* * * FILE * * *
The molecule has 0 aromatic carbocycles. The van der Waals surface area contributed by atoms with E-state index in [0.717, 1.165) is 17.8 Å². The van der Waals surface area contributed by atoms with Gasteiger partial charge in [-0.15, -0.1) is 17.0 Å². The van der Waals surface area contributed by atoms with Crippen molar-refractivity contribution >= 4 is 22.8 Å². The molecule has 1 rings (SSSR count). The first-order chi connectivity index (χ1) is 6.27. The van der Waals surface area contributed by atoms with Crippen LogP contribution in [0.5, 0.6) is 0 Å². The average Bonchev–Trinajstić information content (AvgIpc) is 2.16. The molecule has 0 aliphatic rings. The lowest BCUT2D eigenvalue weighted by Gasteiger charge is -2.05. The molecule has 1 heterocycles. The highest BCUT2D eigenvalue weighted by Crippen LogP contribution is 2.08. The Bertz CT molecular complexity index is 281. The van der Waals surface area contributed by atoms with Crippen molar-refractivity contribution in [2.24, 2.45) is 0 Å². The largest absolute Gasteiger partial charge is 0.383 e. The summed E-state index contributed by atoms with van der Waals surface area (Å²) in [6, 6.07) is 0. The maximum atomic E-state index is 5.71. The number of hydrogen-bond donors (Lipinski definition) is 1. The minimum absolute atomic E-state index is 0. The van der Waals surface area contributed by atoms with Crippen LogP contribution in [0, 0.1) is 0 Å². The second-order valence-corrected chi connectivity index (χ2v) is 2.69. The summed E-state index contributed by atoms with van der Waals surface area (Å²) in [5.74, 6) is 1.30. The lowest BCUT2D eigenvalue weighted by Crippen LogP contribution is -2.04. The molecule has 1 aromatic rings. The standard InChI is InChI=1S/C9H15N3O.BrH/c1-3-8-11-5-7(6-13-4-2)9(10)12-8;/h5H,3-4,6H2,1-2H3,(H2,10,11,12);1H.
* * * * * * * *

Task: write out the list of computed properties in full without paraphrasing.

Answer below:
The molecule has 0 aromatic carbocycles. The van der Waals surface area contributed by atoms with E-state index in [0.717, 1.165) is 17.8 Å². The van der Waals surface area contributed by atoms with Gasteiger partial charge in [-0.15, -0.1) is 17.0 Å². The van der Waals surface area contributed by atoms with Crippen molar-refractivity contribution >= 4 is 22.8 Å². The molecule has 1 rings (SSSR count). The first-order chi connectivity index (χ1) is 6.27. The van der Waals surface area contributed by atoms with Crippen LogP contribution in [0.5, 0.6) is 0 Å². The average Bonchev–Trinajstić information content (AvgIpc) is 2.16. The molecule has 0 aliphatic rings. The lowest BCUT2D eigenvalue weighted by Gasteiger charge is -2.05. The molecule has 1 heterocycles. The highest BCUT2D eigenvalue weighted by Crippen LogP contribution is 2.08. The Bertz CT molecular complexity index is 281. The van der Waals surface area contributed by atoms with Crippen molar-refractivity contribution in [2.24, 2.45) is 0 Å². The largest absolute Gasteiger partial charge is 0.383 e. The summed E-state index contributed by atoms with van der Waals surface area (Å²) in [6, 6.07) is 0. The maximum atomic E-state index is 5.71. The number of hydrogen-bond donors (Lipinski definition) is 1. The minimum absolute atomic E-state index is 0. The van der Waals surface area contributed by atoms with Crippen LogP contribution in [0, 0.1) is 0 Å². The second-order valence-corrected chi connectivity index (χ2v) is 2.69. The summed E-state index contributed by atoms with van der Waals surface area (Å²) in [5.74, 6) is 1.30. The lowest BCUT2D eigenvalue weighted by Crippen LogP contribution is -2.04. The molecule has 1 aromatic rings. The standard InChI is InChI=1S/C9H15N3O.BrH/c1-3-8-11-5-7(6-13-4-2)9(10)12-8;/h5H,3-4,6H2,1-2H3,(H2,10,11,12);1H.